Frustrated yet again trying to use Google Maps and Mapquest to figure out a bike route to someplace I’ve never been, I had a sudden realization — these folks are missing a huge business opportunity.

One that you can help them recognize.

Think about it: why do online mapping services assume you’re driving? Why don’t they let you tell them “I want a bike route” or “I want to use transit.”

First and foremost, because we’ve all been conditioned to accept the view that getting around means “in a car” and that all other modes are “alternative” (read: less than). This includes the geeks providing the mapping services.

Grist thanks its sponsors. Become one.

Second, because bikers have rolled over yet again, quietly submitting to mapping services that only help drivers, thus helping perpetuate driving and environmental destruction.

Reader support helps sustain our work. Donate today to keep our climate news free.

What should an online mapping service provide?

Simple — just like today, it should let you select a starting and ending point. Ideally, it should also let you include intermediate way points too, because we all like to combine trips, right?

But the hands down winner is the service that, for each leg of your trip, lets you choose your mode of travel and insert restrictions on the kinds of roads. This way, bikers wouldn’t be presented with maps that tell them to use the highways, for example.

Grist thanks its sponsors. Become one.

So the winning online mapping service would offer you choices of mode like this:


  1. Walking (shoulders OK)
  2. Walking (on streets with sidewalks only)
  3. Walking (avoid high speed traffic whenever possible)


  1. Bike paths whenever possible
  2. Avoid high speed traffic whenever possible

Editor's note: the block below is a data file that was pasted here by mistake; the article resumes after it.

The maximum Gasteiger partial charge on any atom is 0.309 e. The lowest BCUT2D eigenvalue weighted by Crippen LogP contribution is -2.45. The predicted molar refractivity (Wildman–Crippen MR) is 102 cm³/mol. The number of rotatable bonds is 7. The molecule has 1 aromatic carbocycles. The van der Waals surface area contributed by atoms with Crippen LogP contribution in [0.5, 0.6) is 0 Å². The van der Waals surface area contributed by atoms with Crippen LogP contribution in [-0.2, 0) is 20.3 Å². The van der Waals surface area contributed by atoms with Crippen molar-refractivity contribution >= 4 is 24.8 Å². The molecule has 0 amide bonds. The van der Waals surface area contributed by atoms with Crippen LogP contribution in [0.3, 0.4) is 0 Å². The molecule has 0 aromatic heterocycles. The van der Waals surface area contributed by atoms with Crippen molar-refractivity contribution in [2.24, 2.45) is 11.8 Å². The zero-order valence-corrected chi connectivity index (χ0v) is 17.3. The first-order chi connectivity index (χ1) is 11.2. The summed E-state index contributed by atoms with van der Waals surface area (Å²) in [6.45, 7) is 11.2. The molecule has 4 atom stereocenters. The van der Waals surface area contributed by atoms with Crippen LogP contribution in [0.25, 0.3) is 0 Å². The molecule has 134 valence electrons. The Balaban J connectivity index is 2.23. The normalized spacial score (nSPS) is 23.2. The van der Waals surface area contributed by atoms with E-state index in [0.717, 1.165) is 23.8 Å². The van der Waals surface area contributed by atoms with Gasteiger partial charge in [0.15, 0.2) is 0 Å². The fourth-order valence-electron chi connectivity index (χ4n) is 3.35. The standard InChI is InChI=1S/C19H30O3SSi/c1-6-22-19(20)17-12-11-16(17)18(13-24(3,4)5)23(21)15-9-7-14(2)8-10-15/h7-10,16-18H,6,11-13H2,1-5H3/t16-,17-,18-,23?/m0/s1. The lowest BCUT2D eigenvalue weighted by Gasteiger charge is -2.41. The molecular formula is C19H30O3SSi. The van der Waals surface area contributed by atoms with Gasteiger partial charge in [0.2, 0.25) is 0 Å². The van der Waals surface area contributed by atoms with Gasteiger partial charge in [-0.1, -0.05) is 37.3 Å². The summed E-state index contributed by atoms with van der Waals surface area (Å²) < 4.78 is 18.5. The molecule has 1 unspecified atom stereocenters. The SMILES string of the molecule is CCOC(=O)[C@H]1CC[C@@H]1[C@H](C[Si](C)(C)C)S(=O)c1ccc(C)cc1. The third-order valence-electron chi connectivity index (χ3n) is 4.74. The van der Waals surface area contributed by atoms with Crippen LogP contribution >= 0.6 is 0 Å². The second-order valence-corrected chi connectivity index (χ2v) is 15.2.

3. Bike on bus routes OK


The point is that the mapping services have spent a gazillion dollars giving us a service that is really only aimed at helping us if we drive.

Now that essentially all of America has been mapped and remapped and digitized, what’s needed is for the geeks to go back and work with pedestrian and bike advocacy groups to encode data about all those roads for each city and town so that if you want to walk or bike or use transit, the system only “sees” those roads and transit routes, so it never tells you to take your bike on the Capitol Beltway, for example. The roads should be scored for safety for biking and walking so that you can adjust the route to suit your preferences (like not riding your bike next to a bunch of 18 wheelers).

Help me make this happen:

Write to your online mapping service or visit the suggestion box links below and tell them you want maps that help you with all your methods of getting around, not just driving. Maybe include a link to this post.

Let’s see which mapping service actually cares enough about being green to implement a service that works for non-drivers too.

Here is a contact link for Google Maps I think might work, though lord knows they don’t make it easy to contact them:

Mapquest has a reasonably easy-to-find link to their online suggestion box.

Let’s hit it — so that by next Earth Day, there’s an online mapping service that tells you how to walk, bike, and use transit to get where you’re going.